Examining the Importance of Context for Every Story
You’ve heard it said, “A picture is worth a thousand words.” While there is some truth to that, a picture or even a thousand words doesn’t always tell the whole story. Stories need context—a description of the situation in which something happens. Everything we do in life is informed by context. So, why don’t we use context very well in business?
I believe too often we are passive consumers of data. Our organizations produce hundreds of reports. We share them, either by sending them out to a specified group or placing them on a shared server. With unlimited information at our fingertips, are we stopping to absorb and truly understand what the data is telling us? And if so, how often do we know the context behind our data?
Within every analysis and report is a story. Neither is complete without context. It’s what puts the real power into deriving insight. As an example, if your report shows widget sales are down this month, what is the driver behind this change. Perhaps the product is falling out of favor, or there was an inventory outage, or maybe sales always slow this time of year. What if sales slowed because customers could not get companion components sold by another company? Do you spend the time to dig deeper and challenge your analyst for context?
Finding and sharing context to answer these questions requires critical thinking skills. I recently watched a TED Talk with Susan Etlinger from IBM. During her talk, What Do We Do With All This Big Data? she explains why, as we receive more and more data, we all need to deepen our critical thinking skills. She recognizes it’s hard but necessary to move beyond counting things to really understanding them. I agree.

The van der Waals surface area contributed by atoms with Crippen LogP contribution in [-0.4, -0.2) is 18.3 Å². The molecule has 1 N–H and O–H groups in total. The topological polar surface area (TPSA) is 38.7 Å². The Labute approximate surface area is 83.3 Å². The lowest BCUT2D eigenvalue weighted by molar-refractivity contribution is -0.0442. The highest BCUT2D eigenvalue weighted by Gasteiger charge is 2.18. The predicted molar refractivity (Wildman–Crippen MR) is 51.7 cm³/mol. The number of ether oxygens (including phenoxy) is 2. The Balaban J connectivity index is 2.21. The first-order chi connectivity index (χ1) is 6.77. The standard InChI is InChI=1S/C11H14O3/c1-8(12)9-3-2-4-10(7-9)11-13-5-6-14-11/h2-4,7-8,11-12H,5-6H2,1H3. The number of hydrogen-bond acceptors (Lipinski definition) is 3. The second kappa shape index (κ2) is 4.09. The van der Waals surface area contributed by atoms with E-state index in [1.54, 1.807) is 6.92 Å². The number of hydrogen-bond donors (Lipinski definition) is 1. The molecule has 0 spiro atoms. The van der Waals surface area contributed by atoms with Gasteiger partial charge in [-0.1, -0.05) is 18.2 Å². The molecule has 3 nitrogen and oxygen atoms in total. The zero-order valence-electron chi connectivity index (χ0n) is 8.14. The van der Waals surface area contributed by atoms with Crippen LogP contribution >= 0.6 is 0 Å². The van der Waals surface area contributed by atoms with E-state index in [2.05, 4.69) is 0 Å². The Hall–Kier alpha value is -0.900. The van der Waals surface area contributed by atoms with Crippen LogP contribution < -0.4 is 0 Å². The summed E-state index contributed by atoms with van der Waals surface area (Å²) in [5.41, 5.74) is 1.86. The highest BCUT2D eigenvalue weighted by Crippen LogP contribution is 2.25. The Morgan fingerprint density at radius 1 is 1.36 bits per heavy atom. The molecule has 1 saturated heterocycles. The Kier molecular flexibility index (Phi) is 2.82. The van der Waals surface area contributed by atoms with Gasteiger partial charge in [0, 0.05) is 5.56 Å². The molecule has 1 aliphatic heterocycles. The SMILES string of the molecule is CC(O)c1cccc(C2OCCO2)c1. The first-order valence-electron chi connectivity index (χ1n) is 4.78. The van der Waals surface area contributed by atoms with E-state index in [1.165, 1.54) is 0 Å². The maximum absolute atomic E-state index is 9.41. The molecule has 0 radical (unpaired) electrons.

I love this definition from criticalthinking.org: Critical thinking is the intellectually disciplined process of actively and skillfully conceptualizing, applying, analyzing, synthesizing, and/or evaluating information gathered from, or generated by, observation, experience, reflection, reasoning, or communication, as a guide to belief and action. It’s perfect.
As leaders, we need to empower our teams with the tools and technologies they need to be critical thinkers. At a minimum, we need to provide them with access to a broad variety of data sources so they can combine them as needed to discover the insights.
We also need to provide the tools they need to explore the data in every possible way. This not only includes query tools for reporting, but advanced analytical tools that provide the ability to do deeper data mining, forecast future events and behaviors, and conduct what-if analyses.
With data and tools in hand, we can now make context and critical thinking a part of our corporate culture—an expectation of every team member. Only then can we hold the organization responsible to dig deep to understand the full story our data is telling us.